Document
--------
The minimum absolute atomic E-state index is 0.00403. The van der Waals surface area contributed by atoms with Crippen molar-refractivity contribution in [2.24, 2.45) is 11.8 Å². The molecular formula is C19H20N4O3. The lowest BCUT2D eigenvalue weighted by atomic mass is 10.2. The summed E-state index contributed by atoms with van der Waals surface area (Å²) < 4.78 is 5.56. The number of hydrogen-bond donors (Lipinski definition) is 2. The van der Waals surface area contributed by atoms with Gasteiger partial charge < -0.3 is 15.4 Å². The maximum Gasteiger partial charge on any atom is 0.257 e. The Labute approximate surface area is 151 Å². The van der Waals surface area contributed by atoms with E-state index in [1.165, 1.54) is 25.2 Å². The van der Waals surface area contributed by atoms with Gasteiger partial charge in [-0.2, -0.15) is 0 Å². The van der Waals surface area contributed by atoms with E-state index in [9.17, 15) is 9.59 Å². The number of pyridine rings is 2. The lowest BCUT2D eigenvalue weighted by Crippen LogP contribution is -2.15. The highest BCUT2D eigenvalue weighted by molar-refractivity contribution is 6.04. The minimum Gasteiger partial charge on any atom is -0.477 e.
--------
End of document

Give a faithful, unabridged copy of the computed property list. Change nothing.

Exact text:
The minimum absolute atomic E-state index is 0.00403. The van der Waals surface area contributed by atoms with Crippen molar-refractivity contribution in [2.24, 2.45) is 11.8 Å². The molecular formula is C19H20N4O3. The lowest BCUT2D eigenvalue weighted by atomic mass is 10.2. The summed E-state index contributed by atoms with van der Waals surface area (Å²) < 4.78 is 5.56. The number of hydrogen-bond donors (Lipinski definition) is 2. The van der Waals surface area contributed by atoms with Gasteiger partial charge < -0.3 is 15.4 Å². The maximum Gasteiger partial charge on any atom is 0.257 e. The Labute approximate surface area is 151 Å². The van der Waals surface area contributed by atoms with E-state index in [1.165, 1.54) is 25.2 Å². The van der Waals surface area contributed by atoms with Gasteiger partial charge in [-0.2, -0.15) is 0 Å². The van der Waals surface area contributed by atoms with E-state index in [9.17, 15) is 9.59 Å². The number of pyridine rings is 2. The lowest BCUT2D eigenvalue weighted by Crippen LogP contribution is -2.15. The highest BCUT2D eigenvalue weighted by molar-refractivity contribution is 6.04. The minimum Gasteiger partial charge on any atom is -0.477 e.